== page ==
Nearly 200 bicyclists drop into town for a visit

They rode into town Friday afternoon, alone or in small groups, a bright sea of reds and yellows.

It was their last overnight stop on a week-long bicycle journey that started and stopped in Eugene. What began 15 years ago as a trio of bicyclists wanting to see Oregon in a new light, has grown to 170 riders ranging in age from 12 to 80.

“I rode with Cycle Oregon in 1990 when it came through here,” said Ron Kogen of Portland. “The community looks so much better now. There were so many things boarded up then. Things just look like the economy is better.”

His riding partner, John Goveia of Portland agreed that Sweet Home made a pleasant last night for the crew which was destined for Eugene on Saturday. He was especially impressed with the community murals.

“The Oregon Bicycle Ride is much smaller, in terms of numbers, than Cycle Oregon,” Goveia said. “Instead of 2,000 riders, we have fewer than 200. It’s just more laid back. There are fewer lines, less hustle.”

The median age of riders is older organizers said, about 52.

Last year’s ride took the adventurers through the Klamath Falls area. This year’s ride went from Eugene to Philomath, then to McMinnville, on to Silver Falls State Park, (a leg to Estacada was abandoned due to a forest fire), then to Detroit and over Quartzville to Sweet Home.

The jaunt from Detroit to Sweet Home was the longest daily ride, encompassing some 77 miles and a climb to nearly 1,000 feet.

Carole Swan is one of some 30 paid staff members who help make the event happen.

She said riders can enjoy themselves and know that when they get to camp, conveniences will be available such as portable hot showers that roll in on a semi-truck.

A masseuse has a tent set up, Sunnyside Sports of Eugene provides free bike repairs except for the cost of parts and a catering service provides hearty breakfasts and suppers. Snacks and potables are provided along the way.

“We try to keep the rides under 500 miles and under 300 riders,” Swan said.

Cost is about $500, Swan said.

“We get all kinds of people on the rides,” Swan said. “There are the hard-chargers who get up early and get into camp first as well as the laid back riders,” she said.

Swan’s brother, David Swan, Bill Martin and Sandy Green, all of Bend, kicked off the first ride and have since incorporated the event.

Bill Martin said the trio lay out the route each year and try to start and stop near an airport in case out-of-state riders wish to participate.

“We look for stretches that are 50-70 miles between towns and we want to stay off the main roads,” Martin said.

Although Thursdays’ leg was the hardest of the week, Martin said the overall weather and ride was good.

“It wasn’t too hot,” Martin said.

When the riders get into camp there is entertainment and games, Martin said.

“We’re not rowdy and by 9 or 10 p.m., everyone’s pretty well sacked out,” Martin said.

Breakfast is served about 6 a.m. and Martin said the riders want lots of it since supper is a full 12 hours and thousands of calories away. U-Haul trucks are used to haul snacks to rest stops along the route, Martin said.

Friday afternoon, as riders arrived at the high school baseball field turned into a campground, Dave VanGundy, Denny Long, Laura Long and Amy Ream talked about the day’s events.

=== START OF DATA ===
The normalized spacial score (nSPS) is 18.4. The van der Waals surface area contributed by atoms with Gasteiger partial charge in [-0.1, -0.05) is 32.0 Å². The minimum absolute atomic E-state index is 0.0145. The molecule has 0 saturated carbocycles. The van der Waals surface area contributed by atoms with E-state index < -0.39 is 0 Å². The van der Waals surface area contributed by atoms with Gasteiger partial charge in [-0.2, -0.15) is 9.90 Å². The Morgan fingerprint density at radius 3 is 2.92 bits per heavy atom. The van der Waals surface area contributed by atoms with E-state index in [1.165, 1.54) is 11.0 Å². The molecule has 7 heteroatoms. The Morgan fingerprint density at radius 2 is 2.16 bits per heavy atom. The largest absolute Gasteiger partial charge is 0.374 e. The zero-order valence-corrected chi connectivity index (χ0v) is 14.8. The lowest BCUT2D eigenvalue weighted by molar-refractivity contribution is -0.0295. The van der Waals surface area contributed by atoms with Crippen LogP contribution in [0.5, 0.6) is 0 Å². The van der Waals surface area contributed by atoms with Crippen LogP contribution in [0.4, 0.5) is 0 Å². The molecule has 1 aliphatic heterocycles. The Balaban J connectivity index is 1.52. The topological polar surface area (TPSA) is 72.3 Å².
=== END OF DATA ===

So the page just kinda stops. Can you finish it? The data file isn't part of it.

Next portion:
“It was a great ride today,” Laura Long said. “This is our fourth ride.”

The event was the first for Amy Long who said it was excellent.

“I wanted to see this part of the state,” Dave VanGundy said. “I’ve ridden other parts of the state but never had gotten to see much of this area. It’s beautiful.”

Denny Long echoed those sentiments, added that no matter how many times a person sees an area by car, it can’t compare to being seen while riding a bike.

“It’s the best way to see Oregon,” Long said. “I get to see places I’d never get to see otherwise.”

The nice part of riding a route, he added, is that if a rider sees something of interest, “we just pull over.”

He said several riders took advantage of the Santiam River and took dips coming down Quartzville Road.

The youngest female rider on the trip was 26-year-old Jennifer Overturf, a waitress from Oregon City. She was riding with her mother, Suzy, who bought her ticket as a present.

“We like the entertainment, the people, it’s so relaxing,” Suzy said.

Jennifer said she went on last year’s ride as well.

A handout provides riders with fun facts about the area and communities they pass through.

Here’s what the booklet had to say about Quartzville and Sweet Home:

Quartzville: The old town of Quartzville owes its origin to the gold mining activities that began in the 1800s. It is an area with a colorful past that centers on Quartzville and the people who lived there. Today the old town site is located on private land and all that remains is second-growth forest. The town was named Quartzville after the quartz rock formations found within the gold in the mines. Within four years, over 500 mining claims had been established and more than one thousand people lived in Quartzville.

Sweet Home: The original name of Sweet Home was Buckhead. Known as the “Gateway to the Santiam Playground”, Sweet Home is a small logging town located in the foothills of the Cascade Mountain Range on the eastern edge of the Willamette Valley. Sweet Home is built o the site of a prehistoric forest, which makes it a favorite destination for rockhounds. The Northern Spotted Owl controversy cost Sweet Home many jobs. Many former mill workers and loggers, when possible, retrained for other jobs. The other jobs all too often proved to be entry level, minimum wage jobs. Men could not support their families on such jobs. Many lost their houses, homes and family life.

Two mottos depict the deep friction:

“Save a Logger-East and Owl” from the timber industry and “Save an Owl-Ban Logging” from the environmentalists.